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Poetic Language and its Energies


Richard A. Nanian

Why do readers report being powerfully affected by great poetry? What happens to us when we read a poem? Literary criticism has struggled to answer these questions because it treats poems as material artifacts of one kind or another. But readers do not experience literary texts as lifeless and silent material artifacts. They hear voices in them and feel moved and altered by them. Plerosis/Kenosis offers a new way of reading poems by treating poems as dynamic – essentially as fields of energy – and by focusing on how poetry pushes language towards two contradictory goals: the desire to say more, to convey universal truths, and overwhelm the reader with intensity; and the desire to speak with perfect clarity and precision, to achieve the purity of mathematics or logic. The pursuit of both goals inevitably ends in failure, but poetry is most powerful and most affecting as it approaches these two extremes. Plerosis/Kenosis lays out a theory of poetic language and applies that theory to a wide range of beloved works by, among others, Shakespeare, Wordsworth, Coleridge, Keats, Poe, Whitman, Dickinson, Eliot, and Stevens. The theory establishes a framework that allows readers of poetry everywhere to articulate what a poem does to them when they read it, and the specific readings are original and illuminating. Moreover, the style throughout is lucid and accessible. Scholars, graduate students, and sophisticated undergraduates alike will find their understanding of poetry not only increased but indeed transformed.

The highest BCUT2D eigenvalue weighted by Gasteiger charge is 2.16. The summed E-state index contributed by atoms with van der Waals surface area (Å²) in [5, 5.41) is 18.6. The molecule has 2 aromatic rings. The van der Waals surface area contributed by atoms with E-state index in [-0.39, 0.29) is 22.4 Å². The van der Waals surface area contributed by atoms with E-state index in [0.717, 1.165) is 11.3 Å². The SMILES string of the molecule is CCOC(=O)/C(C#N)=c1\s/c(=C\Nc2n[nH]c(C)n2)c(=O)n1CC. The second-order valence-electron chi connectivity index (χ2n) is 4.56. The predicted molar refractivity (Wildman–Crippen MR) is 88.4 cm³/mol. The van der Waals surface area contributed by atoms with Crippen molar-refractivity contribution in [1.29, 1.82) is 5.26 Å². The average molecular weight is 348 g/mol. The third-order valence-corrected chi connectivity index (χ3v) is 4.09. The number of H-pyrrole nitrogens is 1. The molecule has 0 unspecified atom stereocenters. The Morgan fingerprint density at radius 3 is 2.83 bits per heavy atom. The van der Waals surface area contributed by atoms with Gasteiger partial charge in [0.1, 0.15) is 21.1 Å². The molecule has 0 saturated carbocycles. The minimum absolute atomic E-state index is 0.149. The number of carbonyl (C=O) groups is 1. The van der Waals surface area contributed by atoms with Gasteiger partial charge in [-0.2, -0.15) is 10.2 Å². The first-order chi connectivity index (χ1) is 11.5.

«Richard A. Nanian's study of poetic language and its energies is an original and bold attempt to conceptualize both the anatomy and history of modern poetry that has the philosophical sweep, critical sophistication, and elegant clarity of a Northrop Frye or a Kenneth Burke. Dr. Nanian's rejection of the ‘artifactual’ model of the poetic text for a dynamic one of its language acting upon the reader, coupled with his core premise of the two opposing directions of poetry culminating in the experience of the sublime at the limits of language, makes for a revisionary mapping of the landscape of Anglo-American poetry from the Romantics to the Modernists. The first and theoretical part, his innovative paradigm of poetic energies in terms of the plerosis/kenosis binary, is clearly and cogently articulated. The ensuing close readings of individual poems in support of his thesis of a shift from the plerotic Wordsworth, Coleridge, and Keats, to the kenotic Dickinson, Eliot, and Stevens, are eye-opening in their striking combination of probing insight and artful appreciation. This thoughtful, ambitious, and lucidly written study of the nature and language of poetry deserves a wide audience.» (Eugene Stelzig, Distinguished Teaching Professor of English, SUNY Geneseo)